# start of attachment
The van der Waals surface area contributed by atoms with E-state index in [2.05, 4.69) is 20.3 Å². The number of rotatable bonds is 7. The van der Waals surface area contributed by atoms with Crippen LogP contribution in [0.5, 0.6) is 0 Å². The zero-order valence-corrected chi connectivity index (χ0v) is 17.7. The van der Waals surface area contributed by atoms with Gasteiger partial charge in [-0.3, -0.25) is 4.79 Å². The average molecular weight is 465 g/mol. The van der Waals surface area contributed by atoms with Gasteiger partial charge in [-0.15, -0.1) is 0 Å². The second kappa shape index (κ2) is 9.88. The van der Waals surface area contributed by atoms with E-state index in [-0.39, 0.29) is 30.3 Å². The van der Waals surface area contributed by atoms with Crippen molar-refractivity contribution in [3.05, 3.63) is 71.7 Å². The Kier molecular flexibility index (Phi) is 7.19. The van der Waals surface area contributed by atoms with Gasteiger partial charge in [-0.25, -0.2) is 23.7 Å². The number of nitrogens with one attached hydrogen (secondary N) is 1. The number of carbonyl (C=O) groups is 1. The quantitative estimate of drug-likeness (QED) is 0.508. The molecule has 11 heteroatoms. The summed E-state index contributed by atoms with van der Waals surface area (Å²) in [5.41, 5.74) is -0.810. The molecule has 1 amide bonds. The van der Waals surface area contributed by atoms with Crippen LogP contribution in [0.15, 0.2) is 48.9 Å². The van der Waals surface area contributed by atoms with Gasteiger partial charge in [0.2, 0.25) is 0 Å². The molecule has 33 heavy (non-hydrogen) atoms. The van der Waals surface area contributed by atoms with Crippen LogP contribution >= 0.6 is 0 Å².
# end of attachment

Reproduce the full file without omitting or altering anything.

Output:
The van der Waals surface area contributed by atoms with E-state index in [2.05, 4.69) is 20.3 Å². The number of rotatable bonds is 7. The van der Waals surface area contributed by atoms with Crippen LogP contribution in [0.5, 0.6) is 0 Å². The zero-order valence-corrected chi connectivity index (χ0v) is 17.7. The van der Waals surface area contributed by atoms with Gasteiger partial charge in [-0.3, -0.25) is 4.79 Å². The average molecular weight is 465 g/mol. The van der Waals surface area contributed by atoms with Gasteiger partial charge in [-0.15, -0.1) is 0 Å². The second kappa shape index (κ2) is 9.88. The van der Waals surface area contributed by atoms with E-state index in [-0.39, 0.29) is 30.3 Å². The van der Waals surface area contributed by atoms with Crippen molar-refractivity contribution in [3.05, 3.63) is 71.7 Å². The Kier molecular flexibility index (Phi) is 7.19. The van der Waals surface area contributed by atoms with Gasteiger partial charge in [-0.25, -0.2) is 23.7 Å². The number of nitrogens with one attached hydrogen (secondary N) is 1. The number of carbonyl (C=O) groups is 1. The quantitative estimate of drug-likeness (QED) is 0.508. The molecule has 11 heteroatoms. The summed E-state index contributed by atoms with van der Waals surface area (Å²) in [5.41, 5.74) is -0.810. The molecule has 1 amide bonds. The van der Waals surface area contributed by atoms with Crippen LogP contribution in [0.15, 0.2) is 48.9 Å². The van der Waals surface area contributed by atoms with Gasteiger partial charge in [0.2, 0.25) is 0 Å². The molecule has 33 heavy (non-hydrogen) atoms. The van der Waals surface area contributed by atoms with Crippen LogP contribution >= 0.6 is 0 Å².